Experts seek hundreds of volunteers — even diving novices — in Pacific lionfish fight

  • Photo by Mark Tatem

Researcher Corey Eddy is shown with two Pacific Lionfish specimens at the Bermuda Underwater Exploration Institute. Mr Eddy will be speaking tomorrow at BUEI on his team’s early findings on the invasive species' population and its impact on the underwater ecosystem.

    Photo by Mark Tatem Researcher Corey Eddy is shown with two Pacific Lionfish specimens at the Bermuda Underwater Exploration Institute. Mr Eddy will be speaking tomorrow at BUEI on his team’s early findings on the invasive species' population and its impact on the underwater ecosystem.


Efforts are continuing to help eradicate the lionfish from Bermuda waters.

But the invasive species is still posing environmental and economic problems as the population increases.

Researcher Corey Eddy will be speaking tomorrow at the Bermuda Underwater Exploration Institute (BUEI) on his team’s early findings on the population and its potential impact on the underwater ecosystems.

And he’ll again urge the public to reinforce efforts to hunt down the fish.

Mr Eddy said: “They eat incredibly rapidly, they breed within one year of life and one female can lay 30,000 eggs twice a week so that’s over two million eggs every year and they have no natural predators other than humans that can eat them and minimise that population.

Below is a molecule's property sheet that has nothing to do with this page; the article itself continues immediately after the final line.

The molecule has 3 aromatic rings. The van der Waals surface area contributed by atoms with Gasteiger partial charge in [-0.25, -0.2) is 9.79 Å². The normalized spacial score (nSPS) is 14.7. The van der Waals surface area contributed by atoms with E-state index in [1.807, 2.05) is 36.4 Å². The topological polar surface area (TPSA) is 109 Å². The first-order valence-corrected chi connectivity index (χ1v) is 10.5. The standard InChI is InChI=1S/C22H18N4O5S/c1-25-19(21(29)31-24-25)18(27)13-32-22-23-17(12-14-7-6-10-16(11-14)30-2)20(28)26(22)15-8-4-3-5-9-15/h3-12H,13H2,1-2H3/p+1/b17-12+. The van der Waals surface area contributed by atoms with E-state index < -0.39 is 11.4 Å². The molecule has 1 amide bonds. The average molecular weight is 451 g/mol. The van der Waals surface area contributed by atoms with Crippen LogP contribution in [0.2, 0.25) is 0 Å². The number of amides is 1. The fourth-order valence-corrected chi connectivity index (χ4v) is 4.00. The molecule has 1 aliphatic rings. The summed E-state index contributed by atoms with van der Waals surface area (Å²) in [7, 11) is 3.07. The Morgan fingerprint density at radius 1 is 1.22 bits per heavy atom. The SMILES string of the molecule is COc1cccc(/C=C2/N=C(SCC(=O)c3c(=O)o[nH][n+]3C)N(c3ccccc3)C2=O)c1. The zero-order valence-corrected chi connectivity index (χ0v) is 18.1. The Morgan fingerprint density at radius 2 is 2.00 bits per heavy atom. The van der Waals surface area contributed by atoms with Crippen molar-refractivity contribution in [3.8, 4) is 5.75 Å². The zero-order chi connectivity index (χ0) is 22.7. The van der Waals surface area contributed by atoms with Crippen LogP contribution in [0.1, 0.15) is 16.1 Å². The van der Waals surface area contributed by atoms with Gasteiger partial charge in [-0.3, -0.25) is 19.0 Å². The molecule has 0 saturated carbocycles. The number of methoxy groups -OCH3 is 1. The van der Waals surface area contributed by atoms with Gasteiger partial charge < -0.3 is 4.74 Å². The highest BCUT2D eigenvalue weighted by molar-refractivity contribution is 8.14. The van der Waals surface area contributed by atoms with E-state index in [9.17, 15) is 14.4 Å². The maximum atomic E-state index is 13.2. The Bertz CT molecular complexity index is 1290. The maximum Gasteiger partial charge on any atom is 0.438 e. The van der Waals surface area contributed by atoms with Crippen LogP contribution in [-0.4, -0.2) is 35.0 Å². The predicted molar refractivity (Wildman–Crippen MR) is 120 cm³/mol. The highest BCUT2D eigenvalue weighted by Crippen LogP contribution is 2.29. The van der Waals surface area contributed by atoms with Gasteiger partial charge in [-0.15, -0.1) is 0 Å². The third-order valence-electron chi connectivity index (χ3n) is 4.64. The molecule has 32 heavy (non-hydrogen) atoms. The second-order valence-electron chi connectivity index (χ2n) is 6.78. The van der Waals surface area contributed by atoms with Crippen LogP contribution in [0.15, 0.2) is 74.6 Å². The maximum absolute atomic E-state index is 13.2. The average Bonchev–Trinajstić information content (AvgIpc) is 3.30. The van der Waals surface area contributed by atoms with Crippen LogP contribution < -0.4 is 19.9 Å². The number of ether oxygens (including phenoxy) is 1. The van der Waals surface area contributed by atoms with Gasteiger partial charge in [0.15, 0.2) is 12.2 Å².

“There’s some surprising results about the size of the population at depth and some of the things that we’re finding, what the lionfish are actually eating.

“We found an octopus inside a lionfish which is just surprising.”

The octopus found in the lionfish was between two and a half and three inches in size.

The species, native to the Indian and Pacific oceans, was first spotted in Bermuda in 1999.

Because they are not native to the Atlantic, regional fish do not see them as predators — meaning lionfish can reduce many fish populations and disrupt reef ecosystems.

Mr Eddy noted that some success had been enjoyed in the search for the fish but more help is needed.

“We’ve done very well with the divers and the fishermen and the environmentally minded people but we need to push with the general public.

“We have this programme where any Bermudian resident over 16 can sign up take our course to get a lionfish permit.

“It’s $20 but it’s free to renew and it’s similar to a spear fishing licence except with the lionfish permit you can hunt lionfish using scuba equipment right from shore and on the protected sites, so we’re general really trying to motivate people to get involved.

“Letting the public be aware of the story and share the story with their friends helps to push the subject through.

“It’s good for their friends and family because they get to eat delicious food and free food.

“Last year we added 300 (people) and so far this year we’ve added maybe 20 or 30 and we’re really trying to promote it now — to double or triple that.

“We’ve had parents coming in with their five-year-old kids so they can pick up a few things.

“In addition to the permit programme visitors to the Island can take a course at any of the dive shops, a PADI (the international Professional Association of Diving Instructors) course where they can get a temporary lionfish permit.

“Between September 1 (2013) and Christmas the lobster fishery brought in hundreds of lionfish, that was only till Christmas and the season lasted three months after that.

“Each year we’re more successful in getting lobster fishery to bring the fish to restaurants.”

Mr Eddy will hold seminars at BUEI throughout the summer and expects a sell-out for his lecture tomorrow.

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Published Jun 4, 2014 at 8:00 am (Updated Jun 4, 2014 at 8:19 am)

Experts seek hundreds of volunteers — even diving novices — in Pacific lionfish fight

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